How to grow fennel
An alotment in Bournemouth with a good crop of fennel (left); fennel bulbs ready for harvest (right).
Some vegetables deserve to be more popular than they are, and Florence fennel is certainly one of them. A defining ingredient in Italian cooking, it is a gourmet’s treat that is prized mainly for the engorged bulbs that form just above the soil surface.
Like the proverbial elephant described by blind men, the bulbs produced by fennel are the sum of quite unrelated parts. Anatomically, they are formed from the thickened, overlapping bases of leaves and have the same layered construction of an onion. The texture is crunchy and stringy like celery, and the flavour is similar to that of anise or licorice. Somehow, defying all logic, the differences are magically reconciled to create a desirable vegetable of sublime elegance.
A growing concern
Fennel is closely related to carrots, and like them, its seeds are very slow to germinate.
Fennel seed is slow to germinate.
Given this idiosyncrasy, a crop is easier to establish from transplanted seedlings rather than from seed sown directly into the ground. To produce transplants, just sow seed in compost-filled module trays from March to July.
Fennel is best started by sowing into modules and transplanting the seedling when the roots have filled the cell.
Pest and weed problems associated with crop establishment are then avoided, and the only thing that remains is keeping the compost moist at all times. Transplanting can commence five weeks or so after sowing, when the roots have filled the cells and the seedlings are about 10cm tall.
Fennel seedlings can normally be transplanted about five weeks after sowing.
When they are transferred to the ground, leave about 20 cm between seedlings each way and dose them with water to settle the soil around the roots.
Fennel should be planted about 20 cm apart.
Other than the usual troika of pests – slugs, snails and rabbits – fennel is remarkably trouble free. Once the pests are under control, all you then need to do is follow two essential rules: keep the soil moist and maintain weed control. Bolting can be a problem, especialy with early sowings made when temperatures are low. Avoid disturbing the roots when transplanting seedlings, and keep the plants well-watered throughout their lives. Some varieties are prone to bolting, so choose those with more resistance.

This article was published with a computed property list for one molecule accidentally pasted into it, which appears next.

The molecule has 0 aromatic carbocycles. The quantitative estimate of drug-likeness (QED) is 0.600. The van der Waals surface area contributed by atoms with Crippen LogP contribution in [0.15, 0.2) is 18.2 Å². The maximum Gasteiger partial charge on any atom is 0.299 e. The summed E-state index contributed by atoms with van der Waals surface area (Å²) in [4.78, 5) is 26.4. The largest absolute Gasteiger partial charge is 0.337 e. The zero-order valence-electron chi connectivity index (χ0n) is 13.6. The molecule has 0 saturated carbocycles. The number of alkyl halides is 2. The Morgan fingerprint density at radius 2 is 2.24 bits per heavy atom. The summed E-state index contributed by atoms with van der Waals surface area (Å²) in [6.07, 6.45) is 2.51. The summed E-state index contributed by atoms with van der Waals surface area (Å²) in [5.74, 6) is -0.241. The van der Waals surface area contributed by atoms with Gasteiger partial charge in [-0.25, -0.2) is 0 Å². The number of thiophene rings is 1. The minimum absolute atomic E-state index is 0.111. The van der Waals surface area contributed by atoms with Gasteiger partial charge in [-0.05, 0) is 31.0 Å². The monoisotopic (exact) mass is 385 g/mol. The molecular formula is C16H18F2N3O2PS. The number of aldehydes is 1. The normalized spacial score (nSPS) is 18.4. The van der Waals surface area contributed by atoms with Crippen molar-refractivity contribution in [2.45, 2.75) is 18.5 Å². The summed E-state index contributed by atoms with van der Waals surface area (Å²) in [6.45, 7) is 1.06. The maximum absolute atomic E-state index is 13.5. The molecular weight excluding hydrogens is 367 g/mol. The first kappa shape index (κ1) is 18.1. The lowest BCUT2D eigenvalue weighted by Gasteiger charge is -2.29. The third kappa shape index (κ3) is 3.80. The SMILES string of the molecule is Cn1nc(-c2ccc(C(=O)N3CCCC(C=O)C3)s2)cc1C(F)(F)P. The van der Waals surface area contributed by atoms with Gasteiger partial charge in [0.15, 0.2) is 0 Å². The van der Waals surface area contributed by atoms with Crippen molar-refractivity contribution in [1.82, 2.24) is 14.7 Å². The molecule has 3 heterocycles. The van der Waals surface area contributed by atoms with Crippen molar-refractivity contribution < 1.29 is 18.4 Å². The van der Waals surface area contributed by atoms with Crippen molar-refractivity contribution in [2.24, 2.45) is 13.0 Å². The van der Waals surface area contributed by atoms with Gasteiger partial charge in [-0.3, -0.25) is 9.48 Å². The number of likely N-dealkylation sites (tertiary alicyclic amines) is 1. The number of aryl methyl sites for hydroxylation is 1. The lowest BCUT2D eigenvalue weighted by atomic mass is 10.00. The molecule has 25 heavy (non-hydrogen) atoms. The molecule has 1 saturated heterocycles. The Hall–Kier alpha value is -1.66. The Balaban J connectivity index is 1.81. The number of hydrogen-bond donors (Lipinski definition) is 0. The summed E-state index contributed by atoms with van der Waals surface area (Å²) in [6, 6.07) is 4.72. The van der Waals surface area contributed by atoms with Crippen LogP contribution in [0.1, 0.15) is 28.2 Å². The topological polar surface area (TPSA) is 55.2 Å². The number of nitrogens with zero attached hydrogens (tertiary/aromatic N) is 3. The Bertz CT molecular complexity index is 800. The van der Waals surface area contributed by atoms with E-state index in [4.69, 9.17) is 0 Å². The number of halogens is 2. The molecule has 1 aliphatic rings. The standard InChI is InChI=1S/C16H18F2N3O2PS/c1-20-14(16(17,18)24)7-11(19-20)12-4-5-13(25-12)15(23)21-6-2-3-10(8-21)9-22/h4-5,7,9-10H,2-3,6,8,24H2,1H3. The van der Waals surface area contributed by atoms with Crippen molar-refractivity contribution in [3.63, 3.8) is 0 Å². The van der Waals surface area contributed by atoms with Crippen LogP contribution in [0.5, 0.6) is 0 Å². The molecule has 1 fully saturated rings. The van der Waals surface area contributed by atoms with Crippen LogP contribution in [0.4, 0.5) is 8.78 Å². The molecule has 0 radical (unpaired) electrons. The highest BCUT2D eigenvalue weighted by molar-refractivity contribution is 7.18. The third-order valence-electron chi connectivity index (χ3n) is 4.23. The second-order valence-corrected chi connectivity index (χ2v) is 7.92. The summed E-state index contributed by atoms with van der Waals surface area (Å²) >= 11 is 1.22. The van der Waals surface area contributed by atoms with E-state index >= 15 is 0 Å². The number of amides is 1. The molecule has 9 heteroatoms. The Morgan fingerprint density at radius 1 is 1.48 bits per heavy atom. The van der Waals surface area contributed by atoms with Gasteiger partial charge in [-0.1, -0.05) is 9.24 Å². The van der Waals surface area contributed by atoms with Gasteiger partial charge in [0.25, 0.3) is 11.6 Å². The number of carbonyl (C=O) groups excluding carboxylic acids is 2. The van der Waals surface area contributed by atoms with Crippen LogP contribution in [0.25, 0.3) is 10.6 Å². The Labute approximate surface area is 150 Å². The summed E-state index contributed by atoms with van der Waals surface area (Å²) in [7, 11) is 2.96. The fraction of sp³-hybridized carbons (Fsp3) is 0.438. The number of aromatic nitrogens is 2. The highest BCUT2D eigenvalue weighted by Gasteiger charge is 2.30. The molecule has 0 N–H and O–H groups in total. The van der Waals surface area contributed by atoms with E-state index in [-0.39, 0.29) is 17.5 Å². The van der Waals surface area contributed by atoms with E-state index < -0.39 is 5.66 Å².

Italian gardeners living in England ridge soil around the bulbs to blanch them, and if you want to do the same, wait until they put on some size and swell up before commencing. Blanching, however, isn’t really necessary, and personally, I think it involves way too much work.
Some gardeners put soil around the bulb to blanch their fennel, but this is not necessary as the bulbs will naturally produce white flesh.
Harvesting can begin once the bulbs are about 8 to 10 cm in diameter. A quick and brutal method is to pull the bulbs up for a once-off harvest of each plant.
Fennel var. Rondo bulbs harvested by being pulled up.
My favourite way, however, gives two crops from the same plant and involves slicing through the bottom of the bulb with a sharp knife, leaving a small, flat stump about 6mm thick.
Fennel bulbs harvested by slicing through the bottom of the bulb with a sharp knife.
If done correctly, new plants will sprout from the stump, yielding a crop of baby bulbs.
Regrowth from an old fennel root.
Cooking up a storm
After the plants are harvested, trim off the tops and eat the bulbs raw in a mixed salad or on their own thinly sliced and simply dressed with lemon and olive oil. Alternatively, cut the bulbs in half lengthwise and braise them in water with either olive oil or butter. Heaven.
Under no circumstances should you let the rest of the plant go to waste. The tall, thin stems just above the bulbs can be cut up and thrown into soups and gravies to add extra flavour – they are quite tough, so remember to remove them before serving. The fine leaves topping the stems are a particular treat either chopped up and sprinkled over cooked vegetables and pork chops or added to a tomato-based pasta sauce just before serving. The anise flavour is real plus that lifts dishes to a new level.
Because Florence fennel is not especially popular, don’t expect to find a huge number of varieties in seed catalogues. Despite the limited choice, however, there are some decent ones worth tracking down, such as Rondo, a modern hybrid that is very bolt resistent, reliably producing fat, rounded bulbs of exceptional quality. Another fairly good one is the non-hybrid Zefa Fino, with bulbs that are somewhat flattened and seeds that are relatively inexpensive.
The variety Rondo produces very high quality, fat, rounded bulbs.
Once watering and weeding are sorted, Florence fennel is easy to grow and great to eat. Two harvests are possible from the same sowing, and nothing goes to waste. With so much going for it, it’s a puzzle why fennel isn’t more popular.
© Michael Michaud